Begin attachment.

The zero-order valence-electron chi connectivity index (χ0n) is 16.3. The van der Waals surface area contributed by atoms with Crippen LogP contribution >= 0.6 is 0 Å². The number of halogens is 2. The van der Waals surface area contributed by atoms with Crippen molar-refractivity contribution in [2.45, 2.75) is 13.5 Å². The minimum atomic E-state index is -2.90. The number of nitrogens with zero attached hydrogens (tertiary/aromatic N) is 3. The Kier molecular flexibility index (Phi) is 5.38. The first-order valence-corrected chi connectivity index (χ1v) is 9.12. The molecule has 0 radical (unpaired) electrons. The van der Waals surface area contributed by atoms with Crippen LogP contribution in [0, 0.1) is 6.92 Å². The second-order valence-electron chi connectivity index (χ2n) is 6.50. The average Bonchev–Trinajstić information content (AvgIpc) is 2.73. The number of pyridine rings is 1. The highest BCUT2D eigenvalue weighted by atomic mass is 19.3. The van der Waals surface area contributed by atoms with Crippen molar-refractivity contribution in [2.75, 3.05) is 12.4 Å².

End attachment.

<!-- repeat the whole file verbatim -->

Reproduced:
The zero-order valence-electron chi connectivity index (χ0n) is 16.3. The van der Waals surface area contributed by atoms with Crippen LogP contribution >= 0.6 is 0 Å². The number of halogens is 2. The van der Waals surface area contributed by atoms with Crippen molar-refractivity contribution in [2.45, 2.75) is 13.5 Å². The minimum atomic E-state index is -2.90. The number of nitrogens with zero attached hydrogens (tertiary/aromatic N) is 3. The Kier molecular flexibility index (Phi) is 5.38. The first-order valence-corrected chi connectivity index (χ1v) is 9.12. The molecule has 0 radical (unpaired) electrons. The van der Waals surface area contributed by atoms with Crippen LogP contribution in [0, 0.1) is 6.92 Å². The second-order valence-electron chi connectivity index (χ2n) is 6.50. The average Bonchev–Trinajstić information content (AvgIpc) is 2.73. The number of pyridine rings is 1. The highest BCUT2D eigenvalue weighted by atomic mass is 19.3. The van der Waals surface area contributed by atoms with Crippen molar-refractivity contribution in [2.75, 3.05) is 12.4 Å².